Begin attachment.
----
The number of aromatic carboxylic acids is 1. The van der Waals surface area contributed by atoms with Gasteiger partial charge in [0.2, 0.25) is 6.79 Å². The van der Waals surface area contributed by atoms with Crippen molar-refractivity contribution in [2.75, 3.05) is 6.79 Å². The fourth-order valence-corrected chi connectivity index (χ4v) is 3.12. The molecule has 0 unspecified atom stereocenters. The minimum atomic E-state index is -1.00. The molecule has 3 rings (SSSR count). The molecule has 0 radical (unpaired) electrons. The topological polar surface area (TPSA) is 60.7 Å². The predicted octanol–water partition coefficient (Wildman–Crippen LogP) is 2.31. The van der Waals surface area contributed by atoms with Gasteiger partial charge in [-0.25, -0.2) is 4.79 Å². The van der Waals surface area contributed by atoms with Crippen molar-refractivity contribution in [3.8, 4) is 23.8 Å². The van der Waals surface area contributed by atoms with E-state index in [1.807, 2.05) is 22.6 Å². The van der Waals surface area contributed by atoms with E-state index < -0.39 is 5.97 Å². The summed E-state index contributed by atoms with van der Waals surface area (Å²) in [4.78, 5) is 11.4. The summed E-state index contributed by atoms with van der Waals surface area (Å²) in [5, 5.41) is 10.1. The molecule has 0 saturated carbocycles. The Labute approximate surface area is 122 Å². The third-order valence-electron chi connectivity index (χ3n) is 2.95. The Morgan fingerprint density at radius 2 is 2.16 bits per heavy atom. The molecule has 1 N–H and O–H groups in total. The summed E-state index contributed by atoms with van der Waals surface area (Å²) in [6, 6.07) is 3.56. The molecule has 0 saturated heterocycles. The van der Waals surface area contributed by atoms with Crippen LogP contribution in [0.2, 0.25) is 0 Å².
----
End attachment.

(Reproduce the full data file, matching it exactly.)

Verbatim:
The number of aromatic carboxylic acids is 1. The van der Waals surface area contributed by atoms with Gasteiger partial charge in [0.2, 0.25) is 6.79 Å². The van der Waals surface area contributed by atoms with Crippen molar-refractivity contribution in [2.75, 3.05) is 6.79 Å². The fourth-order valence-corrected chi connectivity index (χ4v) is 3.12. The molecule has 0 unspecified atom stereocenters. The minimum atomic E-state index is -1.00. The molecule has 3 rings (SSSR count). The molecule has 0 radical (unpaired) electrons. The topological polar surface area (TPSA) is 60.7 Å². The predicted octanol–water partition coefficient (Wildman–Crippen LogP) is 2.31. The van der Waals surface area contributed by atoms with Gasteiger partial charge in [-0.25, -0.2) is 4.79 Å². The van der Waals surface area contributed by atoms with Crippen molar-refractivity contribution in [3.8, 4) is 23.8 Å². The van der Waals surface area contributed by atoms with E-state index in [1.807, 2.05) is 22.6 Å². The van der Waals surface area contributed by atoms with E-state index < -0.39 is 5.97 Å². The summed E-state index contributed by atoms with van der Waals surface area (Å²) in [4.78, 5) is 11.4. The summed E-state index contributed by atoms with van der Waals surface area (Å²) in [5, 5.41) is 10.1. The molecule has 0 saturated carbocycles. The Labute approximate surface area is 122 Å². The third-order valence-electron chi connectivity index (χ3n) is 2.95. The Morgan fingerprint density at radius 2 is 2.16 bits per heavy atom. The molecule has 1 N–H and O–H groups in total. The summed E-state index contributed by atoms with van der Waals surface area (Å²) in [6, 6.07) is 3.56. The molecule has 0 saturated heterocycles. The van der Waals surface area contributed by atoms with Crippen LogP contribution in [0.2, 0.25) is 0 Å².